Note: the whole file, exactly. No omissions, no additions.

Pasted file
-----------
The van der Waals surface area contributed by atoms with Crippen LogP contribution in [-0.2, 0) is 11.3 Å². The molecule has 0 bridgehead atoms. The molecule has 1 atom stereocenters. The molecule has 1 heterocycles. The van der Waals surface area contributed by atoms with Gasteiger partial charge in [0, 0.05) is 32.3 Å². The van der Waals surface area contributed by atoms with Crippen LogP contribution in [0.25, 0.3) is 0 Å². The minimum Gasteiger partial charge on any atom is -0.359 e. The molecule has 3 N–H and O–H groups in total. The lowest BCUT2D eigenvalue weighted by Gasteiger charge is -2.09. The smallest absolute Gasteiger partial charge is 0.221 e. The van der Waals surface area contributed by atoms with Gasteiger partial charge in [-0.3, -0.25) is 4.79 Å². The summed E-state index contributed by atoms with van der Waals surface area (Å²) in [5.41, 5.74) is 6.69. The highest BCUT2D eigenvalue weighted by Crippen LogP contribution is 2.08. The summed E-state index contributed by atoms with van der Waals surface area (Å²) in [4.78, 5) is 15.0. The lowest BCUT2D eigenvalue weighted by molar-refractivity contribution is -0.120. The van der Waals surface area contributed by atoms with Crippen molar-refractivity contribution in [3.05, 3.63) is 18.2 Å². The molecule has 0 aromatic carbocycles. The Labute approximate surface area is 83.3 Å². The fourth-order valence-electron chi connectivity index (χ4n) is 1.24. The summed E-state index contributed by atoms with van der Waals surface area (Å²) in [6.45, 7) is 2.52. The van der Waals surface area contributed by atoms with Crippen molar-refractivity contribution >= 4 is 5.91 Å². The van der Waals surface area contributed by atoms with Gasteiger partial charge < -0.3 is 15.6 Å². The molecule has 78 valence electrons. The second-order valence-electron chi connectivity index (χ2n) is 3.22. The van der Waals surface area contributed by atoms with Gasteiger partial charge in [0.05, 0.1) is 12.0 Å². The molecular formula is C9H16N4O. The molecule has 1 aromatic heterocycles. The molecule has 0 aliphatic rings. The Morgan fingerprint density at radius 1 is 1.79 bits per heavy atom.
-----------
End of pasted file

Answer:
The van der Waals surface area contributed by atoms with Crippen LogP contribution in [-0.2, 0) is 11.3 Å². The molecule has 0 bridgehead atoms. The molecule has 1 atom stereocenters. The molecule has 1 heterocycles. The van der Waals surface area contributed by atoms with Gasteiger partial charge in [0, 0.05) is 32.3 Å². The van der Waals surface area contributed by atoms with Crippen LogP contribution in [0.25, 0.3) is 0 Å². The minimum Gasteiger partial charge on any atom is -0.359 e. The molecule has 3 N–H and O–H groups in total. The lowest BCUT2D eigenvalue weighted by Gasteiger charge is -2.09. The smallest absolute Gasteiger partial charge is 0.221 e. The van der Waals surface area contributed by atoms with Gasteiger partial charge in [-0.3, -0.25) is 4.79 Å². The summed E-state index contributed by atoms with van der Waals surface area (Å²) in [5.41, 5.74) is 6.69. The highest BCUT2D eigenvalue weighted by Crippen LogP contribution is 2.08. The summed E-state index contributed by atoms with van der Waals surface area (Å²) in [4.78, 5) is 15.0. The lowest BCUT2D eigenvalue weighted by molar-refractivity contribution is -0.120. The van der Waals surface area contributed by atoms with Crippen molar-refractivity contribution in [3.05, 3.63) is 18.2 Å². The molecule has 0 aromatic carbocycles. The Labute approximate surface area is 83.3 Å². The fourth-order valence-electron chi connectivity index (χ4n) is 1.24. The summed E-state index contributed by atoms with van der Waals surface area (Å²) in [6.45, 7) is 2.52. The van der Waals surface area contributed by atoms with Crippen molar-refractivity contribution >= 4 is 5.91 Å². The van der Waals surface area contributed by atoms with Gasteiger partial charge < -0.3 is 15.6 Å². The molecule has 78 valence electrons. The second-order valence-electron chi connectivity index (χ2n) is 3.22. The van der Waals surface area contributed by atoms with Gasteiger partial charge in [0.05, 0.1) is 12.0 Å². The molecular formula is C9H16N4O. The molecule has 1 aromatic heterocycles. The molecule has 0 aliphatic rings. The Morgan fingerprint density at radius 1 is 1.79 bits per heavy atom.